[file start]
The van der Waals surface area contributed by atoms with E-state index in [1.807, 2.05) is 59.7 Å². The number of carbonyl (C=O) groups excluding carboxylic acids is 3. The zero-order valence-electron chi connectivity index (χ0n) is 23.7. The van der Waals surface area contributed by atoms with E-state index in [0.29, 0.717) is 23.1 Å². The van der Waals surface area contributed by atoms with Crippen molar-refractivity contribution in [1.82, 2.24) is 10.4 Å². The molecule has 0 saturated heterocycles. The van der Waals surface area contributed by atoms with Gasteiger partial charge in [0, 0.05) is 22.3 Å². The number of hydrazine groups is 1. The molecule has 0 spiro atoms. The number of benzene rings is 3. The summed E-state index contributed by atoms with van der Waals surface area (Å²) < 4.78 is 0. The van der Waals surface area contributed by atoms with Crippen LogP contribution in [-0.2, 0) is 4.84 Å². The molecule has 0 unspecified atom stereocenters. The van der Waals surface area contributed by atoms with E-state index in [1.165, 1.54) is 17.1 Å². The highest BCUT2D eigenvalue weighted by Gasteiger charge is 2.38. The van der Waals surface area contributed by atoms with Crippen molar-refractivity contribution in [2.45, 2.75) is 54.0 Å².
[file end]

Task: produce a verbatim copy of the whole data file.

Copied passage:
The van der Waals surface area contributed by atoms with E-state index in [1.807, 2.05) is 59.7 Å². The number of carbonyl (C=O) groups excluding carboxylic acids is 3. The zero-order valence-electron chi connectivity index (χ0n) is 23.7. The van der Waals surface area contributed by atoms with E-state index in [0.29, 0.717) is 23.1 Å². The van der Waals surface area contributed by atoms with Crippen molar-refractivity contribution in [1.82, 2.24) is 10.4 Å². The molecule has 0 saturated heterocycles. The van der Waals surface area contributed by atoms with Gasteiger partial charge in [0, 0.05) is 22.3 Å². The number of hydrazine groups is 1. The molecule has 0 spiro atoms. The number of benzene rings is 3. The summed E-state index contributed by atoms with van der Waals surface area (Å²) < 4.78 is 0. The van der Waals surface area contributed by atoms with Crippen LogP contribution in [-0.2, 0) is 4.84 Å². The molecule has 0 unspecified atom stereocenters. The van der Waals surface area contributed by atoms with E-state index in [1.165, 1.54) is 17.1 Å². The highest BCUT2D eigenvalue weighted by Gasteiger charge is 2.38. The van der Waals surface area contributed by atoms with Crippen molar-refractivity contribution in [2.45, 2.75) is 54.0 Å².